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The Hood Magazine


Aug 26, 2013 08:14PM ● By Anonymous

Photo courtesy of Christopher Reistroffer

How did you explain military service to your daughter? How did you tell your daughter about the deployment?

Honestly, there was no easy way. We sat her down and asked her if she knew why daddy was in the Air Guards and we explained to her that "he protects us and our country from bad guys." Then we told her, "Sometimes, our military heroes need to be gone from home for long periods of time to make sure we are all safe." We explained to her that our military works as a team to keep us all safe and that she and I would need to be a team with daddy being gone that long. I know at the time when we told her it would be for 7 months, she didn't get it. I don't think she got it even when he left. Remembering back, I think about 2 months in is when it finally hit her that he would be gone for a lot longer than she expected. It was then that she truly began to miss him, and my main goal was to keep her little mind occupied for times like this.

She was my main priority of the summer. Not only was I worried about him, I woke up worrying about her and went to bed worrying about her. I tried to fill her days with as much fun as we could have just to keep her mind off of his absence. I knew it was going to be hard for her because Jerime is a huge hands-on father. He does everything with her. One of her first questions was, "Who's gonna come have lunch with me every week at school?" He does that – he does it all, so I had some big shoes to fill!

What did your family do to prepare?

 The first thing we did was go and buy a big huge jar and a big bag of gummy bears and we counted out a gummy bear for every day that he would be gone. After we counted them, we dropped them into the jar and put them right on her dresser in her room. Each night she would eat one and we would know we were one day closer. I can't begin to tell you the excitement we felt when we could move the gummy bears into a smaller jar and squealed with delight when we were on our last week's worth

Jerime's deployment gift to us was an iPad, and I can't even tell you how much FaceTime was our biggest gift. Everyday at 2pm our time, Gracie and I would race home from wherever we were and wait for Jerime's call. There was not one time in his 7-month deployment that we didn't talk at 2pm, whether it was for 30 seconds or 15 minutes. Just knowing we had that time everyday was a true blessing for all of us. We shared pancake breakfasts, bedtime stories, Fourth of July fireworks, classroom parties, first day of school, and first snowfall. That connection and communication allowed all of us to feel a little normalcy in our lives, even though we were miles away. Our family and friends all knew that at 2pm, they could find Gracie and I huddled around the iPad with smiles on our faces, comforting each other through tears and laughter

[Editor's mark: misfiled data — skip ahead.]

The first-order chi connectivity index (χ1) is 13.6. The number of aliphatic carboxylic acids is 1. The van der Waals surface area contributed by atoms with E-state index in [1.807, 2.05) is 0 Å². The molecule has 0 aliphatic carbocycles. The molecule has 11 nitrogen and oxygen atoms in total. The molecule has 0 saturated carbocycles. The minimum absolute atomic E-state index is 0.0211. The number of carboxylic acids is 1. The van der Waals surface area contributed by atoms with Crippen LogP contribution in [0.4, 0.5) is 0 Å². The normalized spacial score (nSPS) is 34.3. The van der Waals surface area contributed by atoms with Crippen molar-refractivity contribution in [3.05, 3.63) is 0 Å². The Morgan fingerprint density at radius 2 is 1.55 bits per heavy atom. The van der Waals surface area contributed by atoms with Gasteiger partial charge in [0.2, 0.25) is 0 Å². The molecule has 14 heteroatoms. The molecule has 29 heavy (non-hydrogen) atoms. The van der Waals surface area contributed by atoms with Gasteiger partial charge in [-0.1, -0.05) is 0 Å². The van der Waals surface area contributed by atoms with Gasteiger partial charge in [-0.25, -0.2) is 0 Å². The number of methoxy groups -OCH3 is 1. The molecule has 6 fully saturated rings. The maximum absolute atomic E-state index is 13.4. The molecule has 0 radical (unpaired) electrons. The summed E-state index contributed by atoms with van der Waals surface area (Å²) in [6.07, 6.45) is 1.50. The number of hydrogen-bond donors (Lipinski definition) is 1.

Another thing we did was send packages. I think we sent almost 20 total. It was a great way to send our love to him from far away. And Facebook was also fabulous. I uploaded pictures every single day.

What advice do you have for families in the same situation?

Surround yourself with friends and family and support. Take everyone up on any offer to keep you busy. Gracie and I made so many wonderful memories and friends during the deployment. It's amazing the people who reach out to you; it's something I honestly will never forget. It was hard – don't get me wrong. I had to keep a positive mind daily because if I didn't, it was easy to wallow in grief. People always asked me, "Is it hard to have a child during deployment?" My answer was, "She was absolutely the best piece of joy I could have around me. She was my little piece of him, and my reason to stay happy and positive."

I also kept a "YOU CAN DO IT" wall in our bedroom. This was for more of a personal reason for myself, for all those things I had to depend on myself to get through instead of my husband. About 2 weeks into the deployment, I found myself with a flat tire. I didn't even know what to do, but in the end, I did it, and I got my first Post-it® note. Others included:

  • a bat in our house
  • celebrating our 13-year anniversary without him
  • getting through Gracie spraining her wrist 
  • fixing our water heater
  • snaking a toilet
  • carrying up our porch swing that blew off our deck during a storm (all by myself, might I add)

These were just a few of my accomplishments, all those things that I depended on him to do. Each of the notes I put up made me believe that I could do it, that I was doing it, and that I will do it

Is there anything else you’d like to add?

We went into the deployment as a team, and we came out so much stronger in the end. Each day we could talk on the iPad made us focus on what was important and the end reward of being together. The little things didn't matter. Nothing mattered, as long as he was safe and would be coming home to us The night we picked him up from the airport was honestly the most emotional time in my life for me. Our relationship was solid going in, but at the end of the deployment I was more in love with him than I had ever been. I remember him coming down the escalator and scooping up Gracie. I let them have a moment, and then as soon as he set her down and motioned for me, everything became a blur. The only way I can describe it is an out of body experience. As crazy as it sounds, we were both lost in that moment, almost like two old souls reuniting again. I have never felt a greater joy or more love in my heart than at that moment, having my crazy little family back together!